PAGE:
Cyber Security is an investment, not an expense. This is critical for CISOs, Managers, and employers alike to understand when it comes to budgeting for cyber preparedness and implementing the right changes at the right time. It can be difficult to prioritize expenses in the fast-paced, ever-evolving world of corporate cybersecurity.

At a high level, the process for setting a cybersecurity strategy has to start with a view into what the current state of risk looks like. Then we assess what changes in control/risk posture would result from investments. Finally, we derive what a future state might look like after an investment.

A risk assessment executive summary should be your primary aid in determining:     

  • The size of your attack surface.
  • Vulnerabilities (from greatest to least importance).
  • The probability and impact of being breached via the organization’s various vulnerabilities.
  • An estimated scope of deploying controls and countermeasures.
  • A suggested timeline towards addressing gaps and a suggested date of reassessment to be performed annually.

Let’s take a closer look at some recommendation’s security leaders can take to maximize their return on a security investment:

  1. Assess Risks, Assets, and Resources
  2. The CISO or CIO should fully evaluate the systems, applications, data and critical business assets that could pose a significant risk to the organization. The evaluation needs to take place before the CISO steps foot into the C-suite room to support security. The findings of the evaluation will be introductory to the security programs goals and budget recommendations. Certain people, processes, and technology procured. The needs served will be specific to each business. The models provided by industry frameworks can assist security leaders in reshaping priorities and identifying gaps or vulnerabilities to the business.

  3. Identity and Access Management Strategy
  4. The 2017 Verizon Data Breach Investigation Report found that 88 percent of hacking-related breaches leveraged stolen or weak passwords. It is important to approach security with IAM being a major subset of security with a unified strategy which includes a single set of controlling policies that apply to all systems, a single user identity, a single set of parameters controlling access and management. Recommend taking basic steps to ensure all doors are locked, this includes using multi-factor authentication, keeping systems patched and up to date, encrypting sensitive data, and securing privileged accounts. Implementing modern IAM tools helps minimize the attack surface and helps stop unauthorized access to critical systems. MFA can eliminate vulnerabilities from stolen or weak passwords across your critical infrastructure.

  5. Hire and Train Good People
  6. It stands to reason that one of the best investments in a security program is an effective staff. In such a tight market for employers seeking high-level personnel outside the organization, the organization may look internally and invest in training employees who otherwise might not have been considered a security career. This also helps to save money. By training and recruiting people that are already part of the organization to work in security, CISOs can offer opportunities for professional growth while building their security team and leveraging the employee’s knowledge. If an organization has the funds the best investment will always be to hire one ready to make a positive impact, improve workflows, security governance, compliance, risk management, etc.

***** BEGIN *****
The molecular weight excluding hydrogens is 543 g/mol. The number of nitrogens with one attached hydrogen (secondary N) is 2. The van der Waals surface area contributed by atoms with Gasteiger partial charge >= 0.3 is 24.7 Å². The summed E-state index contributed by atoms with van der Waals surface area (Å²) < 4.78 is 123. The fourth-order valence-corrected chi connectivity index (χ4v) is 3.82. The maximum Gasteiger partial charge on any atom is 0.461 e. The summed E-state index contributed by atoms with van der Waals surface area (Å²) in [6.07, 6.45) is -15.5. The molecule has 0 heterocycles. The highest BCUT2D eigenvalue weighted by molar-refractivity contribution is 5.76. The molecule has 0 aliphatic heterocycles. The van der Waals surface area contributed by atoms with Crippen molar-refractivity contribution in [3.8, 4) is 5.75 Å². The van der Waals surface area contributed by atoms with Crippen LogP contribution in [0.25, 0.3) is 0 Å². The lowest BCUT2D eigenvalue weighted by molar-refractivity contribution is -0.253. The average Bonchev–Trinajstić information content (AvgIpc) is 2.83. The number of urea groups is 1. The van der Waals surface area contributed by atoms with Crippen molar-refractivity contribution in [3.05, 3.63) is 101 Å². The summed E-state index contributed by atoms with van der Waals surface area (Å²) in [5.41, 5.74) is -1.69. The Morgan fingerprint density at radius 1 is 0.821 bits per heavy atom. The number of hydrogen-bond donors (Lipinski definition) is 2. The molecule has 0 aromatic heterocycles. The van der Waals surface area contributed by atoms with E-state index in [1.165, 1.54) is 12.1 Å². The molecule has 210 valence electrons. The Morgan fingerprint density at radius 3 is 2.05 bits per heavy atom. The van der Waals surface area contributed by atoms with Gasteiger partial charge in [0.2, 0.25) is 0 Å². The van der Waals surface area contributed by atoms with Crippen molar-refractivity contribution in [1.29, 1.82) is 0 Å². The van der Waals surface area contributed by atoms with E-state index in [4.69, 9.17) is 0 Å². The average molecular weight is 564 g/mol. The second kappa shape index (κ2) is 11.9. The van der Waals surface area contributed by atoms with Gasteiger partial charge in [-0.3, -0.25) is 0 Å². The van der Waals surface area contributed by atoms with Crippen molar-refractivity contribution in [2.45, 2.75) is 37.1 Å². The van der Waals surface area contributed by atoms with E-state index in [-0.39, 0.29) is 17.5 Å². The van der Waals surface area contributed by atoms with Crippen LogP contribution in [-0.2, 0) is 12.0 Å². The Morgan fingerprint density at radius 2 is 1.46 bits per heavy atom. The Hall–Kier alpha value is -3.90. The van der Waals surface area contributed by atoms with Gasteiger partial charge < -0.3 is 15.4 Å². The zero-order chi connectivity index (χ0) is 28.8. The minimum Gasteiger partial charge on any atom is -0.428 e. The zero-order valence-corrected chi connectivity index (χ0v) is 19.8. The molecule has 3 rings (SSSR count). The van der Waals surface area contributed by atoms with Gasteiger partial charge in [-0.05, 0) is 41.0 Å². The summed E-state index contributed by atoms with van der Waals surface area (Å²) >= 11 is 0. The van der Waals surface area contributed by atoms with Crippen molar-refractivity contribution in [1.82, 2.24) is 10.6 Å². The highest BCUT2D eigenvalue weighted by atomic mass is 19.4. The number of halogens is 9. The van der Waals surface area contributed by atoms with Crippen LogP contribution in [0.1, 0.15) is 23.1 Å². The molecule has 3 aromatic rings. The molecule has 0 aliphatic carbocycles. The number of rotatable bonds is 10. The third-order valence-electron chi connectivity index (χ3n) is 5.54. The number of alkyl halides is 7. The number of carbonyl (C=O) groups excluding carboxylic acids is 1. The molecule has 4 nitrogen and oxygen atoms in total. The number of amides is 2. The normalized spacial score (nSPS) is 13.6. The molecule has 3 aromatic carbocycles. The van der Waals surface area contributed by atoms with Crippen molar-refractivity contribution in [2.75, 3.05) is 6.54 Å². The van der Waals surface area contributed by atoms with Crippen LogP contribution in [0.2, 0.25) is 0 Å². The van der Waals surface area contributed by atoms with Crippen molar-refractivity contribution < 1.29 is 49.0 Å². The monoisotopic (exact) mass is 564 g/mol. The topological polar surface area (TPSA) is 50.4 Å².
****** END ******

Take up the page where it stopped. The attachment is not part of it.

7. Invest in Security Culture
  8. An effective cybersecurity strategy must include a corporate culture in which the employees value and understand the importance of security. However, organizations continue to struggle with establishing a security culture with the majority of incidents occurring internally. This can be from phishing emails, weak passwords, to sharing confidential sensitive information outside of the organization. Building a security culture into your business means getting all employees from the security team to the C-suite to feel invested in the company’s security and risk posture. Investments in the security culture could include due diligence such as secure development life cycle program, risk management program, security awareness, and training program and a reward program for any employee who can demonstrate compliance and report any incidents that they may have witnessed.

    There is no simple answer to complex questions on how to best distribute the security budget. It will vary from business to business. The key for the organization is to conduct a thorough maturity or risk assessment on the organization’s current security posture and culture, along with a detailed evaluation of how implementing specific people, processes or technologies can benefit business goals and enable the company vision, giving the CISO a road map for how to spend and prioritize security investments.